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Shell recorded a $260.57 million loss due to vandalism

The Royal Dutch Shell has decried the incessant increase in pipeline vandalism and crude oil theft at its facilities in Nigeria.

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The Royal Dutch Shell has decried the incessant increase in pipeline vandalism and crude oil theft at its facilities in Nigeria. In 2018, the company lost 4.015 million barrels of crude oil due to the problem. This amounted to $260.5735 million.

This was made known recently by Mr. Igo Weli, the General Manager in charge of External Relations of the Shell Petroleum Development Company (SPDC) who spoke at a workshop in Lagos.

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According to him, attempts to restrain pipeline sabotage will go a long way to save lives, protect the environment, and secure communities.

A worrisome trend: While speaking on Pipelines Right of Way Encroachment and Vandalism, Mr Weli said that the spill rate of sabotage has risen steeply since 2017, while the crude oil theft from the SPDC Joint Venture’s pipeline network averaged 11,000 barrels per day in 2018. He also noted that this marks an increase of about 20% over the previous year.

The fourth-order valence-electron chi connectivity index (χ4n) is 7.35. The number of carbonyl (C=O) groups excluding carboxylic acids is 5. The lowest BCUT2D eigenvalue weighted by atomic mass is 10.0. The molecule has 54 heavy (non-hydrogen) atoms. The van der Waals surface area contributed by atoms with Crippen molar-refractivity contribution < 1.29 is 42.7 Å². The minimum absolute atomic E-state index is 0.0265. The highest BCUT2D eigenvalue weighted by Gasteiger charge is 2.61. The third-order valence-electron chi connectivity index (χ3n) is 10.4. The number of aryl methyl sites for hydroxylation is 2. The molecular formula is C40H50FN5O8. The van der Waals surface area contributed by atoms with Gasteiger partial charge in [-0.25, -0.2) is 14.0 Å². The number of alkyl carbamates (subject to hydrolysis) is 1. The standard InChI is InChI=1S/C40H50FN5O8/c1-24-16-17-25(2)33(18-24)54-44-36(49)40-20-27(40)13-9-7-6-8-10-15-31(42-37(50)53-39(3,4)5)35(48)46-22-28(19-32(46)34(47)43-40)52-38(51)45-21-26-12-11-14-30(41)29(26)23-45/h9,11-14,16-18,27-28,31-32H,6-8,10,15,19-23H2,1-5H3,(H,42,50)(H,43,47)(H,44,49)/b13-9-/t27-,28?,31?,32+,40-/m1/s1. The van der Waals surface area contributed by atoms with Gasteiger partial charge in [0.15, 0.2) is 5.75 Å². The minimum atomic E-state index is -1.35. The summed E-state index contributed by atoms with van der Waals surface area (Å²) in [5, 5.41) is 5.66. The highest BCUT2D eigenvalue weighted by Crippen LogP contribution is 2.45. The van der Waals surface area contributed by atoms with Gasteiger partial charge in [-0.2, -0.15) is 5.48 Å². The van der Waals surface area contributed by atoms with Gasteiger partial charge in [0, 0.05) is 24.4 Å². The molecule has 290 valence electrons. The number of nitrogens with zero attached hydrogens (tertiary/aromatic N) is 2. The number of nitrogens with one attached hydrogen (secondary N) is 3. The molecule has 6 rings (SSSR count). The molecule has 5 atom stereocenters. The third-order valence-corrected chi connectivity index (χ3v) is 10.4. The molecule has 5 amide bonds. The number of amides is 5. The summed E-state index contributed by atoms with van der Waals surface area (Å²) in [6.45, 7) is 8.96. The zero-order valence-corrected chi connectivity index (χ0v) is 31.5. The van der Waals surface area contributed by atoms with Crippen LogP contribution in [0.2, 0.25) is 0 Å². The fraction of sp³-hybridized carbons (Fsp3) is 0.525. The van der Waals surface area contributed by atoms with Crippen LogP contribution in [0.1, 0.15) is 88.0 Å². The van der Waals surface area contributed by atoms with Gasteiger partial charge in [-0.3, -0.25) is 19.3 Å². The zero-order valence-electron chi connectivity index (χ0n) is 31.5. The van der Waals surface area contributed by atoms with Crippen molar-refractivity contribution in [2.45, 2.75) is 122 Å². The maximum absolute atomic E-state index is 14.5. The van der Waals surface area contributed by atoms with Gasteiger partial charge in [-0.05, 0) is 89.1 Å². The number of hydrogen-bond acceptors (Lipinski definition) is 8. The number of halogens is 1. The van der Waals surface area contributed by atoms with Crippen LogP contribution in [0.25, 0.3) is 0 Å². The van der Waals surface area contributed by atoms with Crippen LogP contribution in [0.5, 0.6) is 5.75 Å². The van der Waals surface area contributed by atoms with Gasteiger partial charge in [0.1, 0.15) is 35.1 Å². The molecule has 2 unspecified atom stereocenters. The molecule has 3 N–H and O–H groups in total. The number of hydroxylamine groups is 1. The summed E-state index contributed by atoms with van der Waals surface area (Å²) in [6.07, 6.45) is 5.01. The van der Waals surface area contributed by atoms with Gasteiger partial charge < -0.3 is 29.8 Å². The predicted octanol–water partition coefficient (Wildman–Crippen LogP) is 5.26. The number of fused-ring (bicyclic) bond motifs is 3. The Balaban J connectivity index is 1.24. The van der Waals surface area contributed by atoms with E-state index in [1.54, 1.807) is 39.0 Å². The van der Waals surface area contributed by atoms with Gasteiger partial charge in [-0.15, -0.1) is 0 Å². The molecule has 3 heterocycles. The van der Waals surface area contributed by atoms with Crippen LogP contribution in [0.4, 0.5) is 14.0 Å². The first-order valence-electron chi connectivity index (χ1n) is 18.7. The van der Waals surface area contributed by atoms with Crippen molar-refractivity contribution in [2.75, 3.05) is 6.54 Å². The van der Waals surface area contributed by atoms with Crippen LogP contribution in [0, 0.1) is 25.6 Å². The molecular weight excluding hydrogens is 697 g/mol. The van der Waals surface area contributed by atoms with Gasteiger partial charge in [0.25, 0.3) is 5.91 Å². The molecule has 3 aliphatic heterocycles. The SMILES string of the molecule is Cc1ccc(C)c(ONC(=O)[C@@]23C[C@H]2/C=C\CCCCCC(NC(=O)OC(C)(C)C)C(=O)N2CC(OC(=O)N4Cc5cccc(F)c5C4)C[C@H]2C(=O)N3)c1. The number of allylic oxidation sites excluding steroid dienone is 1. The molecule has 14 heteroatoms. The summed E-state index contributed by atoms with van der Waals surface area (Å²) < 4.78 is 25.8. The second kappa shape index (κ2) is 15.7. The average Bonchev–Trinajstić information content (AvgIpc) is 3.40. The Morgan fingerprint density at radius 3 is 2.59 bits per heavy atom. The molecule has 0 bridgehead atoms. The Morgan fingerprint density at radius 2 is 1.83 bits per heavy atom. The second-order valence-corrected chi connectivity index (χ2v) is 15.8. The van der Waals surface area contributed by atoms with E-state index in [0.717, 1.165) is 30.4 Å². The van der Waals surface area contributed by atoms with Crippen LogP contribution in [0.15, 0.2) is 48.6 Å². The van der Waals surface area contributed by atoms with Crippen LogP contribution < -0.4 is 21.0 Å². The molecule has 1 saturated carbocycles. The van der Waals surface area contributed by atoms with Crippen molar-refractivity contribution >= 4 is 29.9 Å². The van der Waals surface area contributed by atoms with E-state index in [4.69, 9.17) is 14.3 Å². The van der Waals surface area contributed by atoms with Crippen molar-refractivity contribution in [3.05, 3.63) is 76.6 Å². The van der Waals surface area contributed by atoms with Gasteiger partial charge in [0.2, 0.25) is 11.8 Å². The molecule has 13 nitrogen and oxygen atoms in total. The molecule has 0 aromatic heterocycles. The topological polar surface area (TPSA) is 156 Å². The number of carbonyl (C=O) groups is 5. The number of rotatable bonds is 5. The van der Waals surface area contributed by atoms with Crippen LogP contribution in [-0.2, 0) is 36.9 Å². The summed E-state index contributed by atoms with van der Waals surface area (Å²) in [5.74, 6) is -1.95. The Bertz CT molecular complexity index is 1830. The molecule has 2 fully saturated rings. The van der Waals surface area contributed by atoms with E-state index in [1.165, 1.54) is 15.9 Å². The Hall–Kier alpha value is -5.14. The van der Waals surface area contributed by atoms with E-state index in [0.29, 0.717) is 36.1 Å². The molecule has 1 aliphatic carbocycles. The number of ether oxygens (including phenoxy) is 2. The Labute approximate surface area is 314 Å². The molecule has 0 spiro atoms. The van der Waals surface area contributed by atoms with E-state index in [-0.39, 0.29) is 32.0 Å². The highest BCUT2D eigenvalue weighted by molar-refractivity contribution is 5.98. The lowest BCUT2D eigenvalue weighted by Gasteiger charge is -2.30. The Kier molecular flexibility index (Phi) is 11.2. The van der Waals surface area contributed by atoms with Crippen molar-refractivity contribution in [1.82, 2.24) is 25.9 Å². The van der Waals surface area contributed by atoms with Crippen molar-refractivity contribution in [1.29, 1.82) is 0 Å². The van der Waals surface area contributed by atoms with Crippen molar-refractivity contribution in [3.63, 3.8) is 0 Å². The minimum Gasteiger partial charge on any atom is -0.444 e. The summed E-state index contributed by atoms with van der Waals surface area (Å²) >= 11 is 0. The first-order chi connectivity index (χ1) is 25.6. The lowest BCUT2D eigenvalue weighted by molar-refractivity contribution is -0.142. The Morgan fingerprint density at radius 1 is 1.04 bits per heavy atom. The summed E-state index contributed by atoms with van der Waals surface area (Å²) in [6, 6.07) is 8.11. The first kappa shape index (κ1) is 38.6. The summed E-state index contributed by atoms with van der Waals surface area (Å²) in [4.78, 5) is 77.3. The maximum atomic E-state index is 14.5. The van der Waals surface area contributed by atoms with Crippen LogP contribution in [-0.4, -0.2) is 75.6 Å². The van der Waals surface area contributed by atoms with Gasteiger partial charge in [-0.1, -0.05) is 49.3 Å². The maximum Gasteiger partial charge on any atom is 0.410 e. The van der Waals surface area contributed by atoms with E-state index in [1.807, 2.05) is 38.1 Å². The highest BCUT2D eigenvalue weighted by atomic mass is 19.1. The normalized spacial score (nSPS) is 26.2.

“The number of sabotage-related spills increased in 2018 to one hundred and eleven, compared to the 62 recorded in 2017 and, since 2012, SPDC has removed more than 1,600 illegal theft points.”

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Weli further stressed that in 2018, Shell’s cumulative loss through 11,000 barrels per day hit 4.015 million barrels. With the average price for crude oil in 2018 at $64.9 per barrel, the 4.015 million barrels amounted to $260.5734 million.